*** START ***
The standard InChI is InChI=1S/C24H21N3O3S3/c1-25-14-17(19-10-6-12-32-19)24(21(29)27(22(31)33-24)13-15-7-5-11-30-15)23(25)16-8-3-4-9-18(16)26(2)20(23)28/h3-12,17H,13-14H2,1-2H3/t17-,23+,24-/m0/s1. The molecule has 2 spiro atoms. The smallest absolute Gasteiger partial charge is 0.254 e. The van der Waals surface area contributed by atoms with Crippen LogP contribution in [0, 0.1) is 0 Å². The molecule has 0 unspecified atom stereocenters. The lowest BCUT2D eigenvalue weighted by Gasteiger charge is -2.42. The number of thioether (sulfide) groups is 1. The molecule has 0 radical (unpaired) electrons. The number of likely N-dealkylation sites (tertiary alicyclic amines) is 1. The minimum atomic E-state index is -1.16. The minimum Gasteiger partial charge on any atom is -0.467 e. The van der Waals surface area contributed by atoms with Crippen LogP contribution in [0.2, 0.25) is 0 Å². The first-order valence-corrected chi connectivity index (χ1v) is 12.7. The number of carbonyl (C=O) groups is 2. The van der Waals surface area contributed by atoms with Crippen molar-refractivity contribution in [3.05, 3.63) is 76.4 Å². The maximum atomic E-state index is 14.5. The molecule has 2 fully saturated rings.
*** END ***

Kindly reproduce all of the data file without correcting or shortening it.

The standard InChI is InChI=1S/C24H21N3O3S3/c1-25-14-17(19-10-6-12-32-19)24(21(29)27(22(31)33-24)13-15-7-5-11-30-15)23(25)16-8-3-4-9-18(16)26(2)20(23)28/h3-12,17H,13-14H2,1-2H3/t17-,23+,24-/m0/s1. The molecule has 2 spiro atoms. The smallest absolute Gasteiger partial charge is 0.254 e. The van der Waals surface area contributed by atoms with Crippen LogP contribution in [0, 0.1) is 0 Å². The molecule has 0 unspecified atom stereocenters. The lowest BCUT2D eigenvalue weighted by Gasteiger charge is -2.42. The number of thioether (sulfide) groups is 1. The molecule has 0 radical (unpaired) electrons. The number of likely N-dealkylation sites (tertiary alicyclic amines) is 1. The minimum atomic E-state index is -1.16. The minimum Gasteiger partial charge on any atom is -0.467 e. The van der Waals surface area contributed by atoms with Crippen LogP contribution in [0.2, 0.25) is 0 Å². The first-order valence-corrected chi connectivity index (χ1v) is 12.7. The number of carbonyl (C=O) groups is 2. The van der Waals surface area contributed by atoms with Crippen molar-refractivity contribution in [3.05, 3.63) is 76.4 Å². The maximum atomic E-state index is 14.5. The molecule has 2 fully saturated rings.